Campaign led by representatives of highly impacted communities garnered support from over 50 veterans’ groups, faith groups, lawmakers of both political parties, and both urban and rural communities

OAKLAND, C.A.– Coloradans have come together to stop predatory payday lending by passing a 36% cap on annual interest rates for payday loans. Today’s results make Colorado the fifth state to affirm an interest rate cap by ballot and the sixteenth state (plus the District of Columbia) to protect against predatory payday lending through reasonable usury limits.

In a campaign led by representatives of communities hardest hit by predatory payday lending—including the NAACP, COLOR, and veterans—voters passed Proposition 111, which will put an end to interest rates on payday loans that averaged well into the triple digits and could legally rise above 200%. The reform can be expected to save the state approximately $50 million per year in excessive fees.

Endorsers came from all walks of life—over fifty veterans’ groups, dozens of faith leaders, the Colorado Catholic Conference and Colorado Council of Churches, groups serving both urban and rural communities, such as Mile High United Way and the Rocky Mountain Farmers Union—as well as both major and smaller news outlets, and lawmakers and candidates from both sides of the aisle.

High-cost payday lenders rely on a business model of reaching into their customers’ bank accounts for payment, whether or not the funds are there, or whether money remains for necessities such as rent and food, frequently forcing customers into repeated borrowing. Customers described financial distress including accumulating bank fees and an inability to break free from a web of debt that makes them worse off than when they started.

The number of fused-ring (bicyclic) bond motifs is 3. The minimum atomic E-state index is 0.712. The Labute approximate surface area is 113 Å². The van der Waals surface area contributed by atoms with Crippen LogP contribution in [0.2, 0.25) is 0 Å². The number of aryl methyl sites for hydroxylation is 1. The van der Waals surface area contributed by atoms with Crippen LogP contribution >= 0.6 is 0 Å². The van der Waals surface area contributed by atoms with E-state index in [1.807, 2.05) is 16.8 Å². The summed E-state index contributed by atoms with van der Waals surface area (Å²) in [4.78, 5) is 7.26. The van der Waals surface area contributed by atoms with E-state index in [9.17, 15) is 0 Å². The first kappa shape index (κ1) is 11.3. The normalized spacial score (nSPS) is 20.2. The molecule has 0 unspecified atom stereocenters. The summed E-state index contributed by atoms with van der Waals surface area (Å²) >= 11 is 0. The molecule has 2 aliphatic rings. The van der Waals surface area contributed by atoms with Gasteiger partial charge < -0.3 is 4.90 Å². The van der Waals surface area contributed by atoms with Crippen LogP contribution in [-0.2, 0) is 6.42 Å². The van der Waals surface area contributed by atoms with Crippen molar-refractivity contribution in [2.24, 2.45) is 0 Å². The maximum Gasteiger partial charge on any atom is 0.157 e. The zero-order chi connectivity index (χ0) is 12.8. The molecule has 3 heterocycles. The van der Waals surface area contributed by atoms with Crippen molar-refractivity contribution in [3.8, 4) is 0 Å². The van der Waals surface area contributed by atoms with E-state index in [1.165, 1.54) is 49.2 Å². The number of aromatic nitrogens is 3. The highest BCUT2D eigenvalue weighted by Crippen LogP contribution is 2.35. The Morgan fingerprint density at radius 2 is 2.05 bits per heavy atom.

"This campaign harnessed the energy of individuals and groups from across the political spectrum, giving voice to those most impacted by the trap of predatory payday loan debt," said Center for Responsible Lending Western Office Director, Ellen Harnick. "Those who are on the ground understand the harm that triple-digit loans cause struggling families, and they made sure those stories were heard. Now Colorado joins states across the nation that are waking up to the need to stop the debt trap for people already working hard to make ends meet."

Just like Colorado today, in 2016, an overwhelming majority of voters in South Dakota enacted a 36% rate cap for payday loans. A new film looking at how South Dakota is doing today can be viewed online.

For more information, or to arrange an interview with a CRL spokesperson on this issue, please contact Carol Hammerstein at

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